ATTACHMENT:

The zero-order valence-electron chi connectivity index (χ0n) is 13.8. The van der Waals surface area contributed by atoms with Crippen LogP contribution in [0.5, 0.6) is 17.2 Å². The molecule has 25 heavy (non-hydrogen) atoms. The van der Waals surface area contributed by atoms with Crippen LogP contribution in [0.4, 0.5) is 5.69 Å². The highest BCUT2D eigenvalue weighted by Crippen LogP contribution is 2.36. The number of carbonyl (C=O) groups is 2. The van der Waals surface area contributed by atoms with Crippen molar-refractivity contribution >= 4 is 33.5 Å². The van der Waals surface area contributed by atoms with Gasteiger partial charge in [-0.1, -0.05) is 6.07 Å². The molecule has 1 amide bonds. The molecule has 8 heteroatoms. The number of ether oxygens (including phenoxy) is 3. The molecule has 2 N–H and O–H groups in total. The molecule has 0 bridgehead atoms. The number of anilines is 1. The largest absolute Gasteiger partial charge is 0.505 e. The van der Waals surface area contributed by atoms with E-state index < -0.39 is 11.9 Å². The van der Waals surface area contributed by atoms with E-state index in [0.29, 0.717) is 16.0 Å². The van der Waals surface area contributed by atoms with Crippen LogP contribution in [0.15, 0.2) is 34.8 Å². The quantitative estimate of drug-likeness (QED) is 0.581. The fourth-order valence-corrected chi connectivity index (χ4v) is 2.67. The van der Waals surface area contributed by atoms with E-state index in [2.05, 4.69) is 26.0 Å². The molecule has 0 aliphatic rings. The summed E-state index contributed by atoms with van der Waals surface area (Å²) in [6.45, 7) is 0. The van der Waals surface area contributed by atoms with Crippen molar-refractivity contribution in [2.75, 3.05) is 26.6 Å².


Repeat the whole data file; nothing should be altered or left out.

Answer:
The zero-order valence-electron chi connectivity index (χ0n) is 13.8. The van der Waals surface area contributed by atoms with Crippen LogP contribution in [0.5, 0.6) is 17.2 Å². The molecule has 25 heavy (non-hydrogen) atoms. The van der Waals surface area contributed by atoms with Crippen LogP contribution in [0.4, 0.5) is 5.69 Å². The highest BCUT2D eigenvalue weighted by Crippen LogP contribution is 2.36. The number of carbonyl (C=O) groups is 2. The van der Waals surface area contributed by atoms with Crippen molar-refractivity contribution >= 4 is 33.5 Å². The van der Waals surface area contributed by atoms with Gasteiger partial charge in [-0.1, -0.05) is 6.07 Å². The molecule has 1 amide bonds. The molecule has 8 heteroatoms. The number of ether oxygens (including phenoxy) is 3. The molecule has 2 N–H and O–H groups in total. The molecule has 0 bridgehead atoms. The number of anilines is 1. The largest absolute Gasteiger partial charge is 0.505 e. The van der Waals surface area contributed by atoms with E-state index < -0.39 is 11.9 Å². The van der Waals surface area contributed by atoms with E-state index in [0.29, 0.717) is 16.0 Å². The van der Waals surface area contributed by atoms with Crippen LogP contribution in [0.15, 0.2) is 34.8 Å². The quantitative estimate of drug-likeness (QED) is 0.581. The fourth-order valence-corrected chi connectivity index (χ4v) is 2.67. The van der Waals surface area contributed by atoms with E-state index in [2.05, 4.69) is 26.0 Å². The molecule has 0 aliphatic rings. The summed E-state index contributed by atoms with van der Waals surface area (Å²) in [6.45, 7) is 0. The van der Waals surface area contributed by atoms with Crippen molar-refractivity contribution in [2.75, 3.05) is 26.6 Å².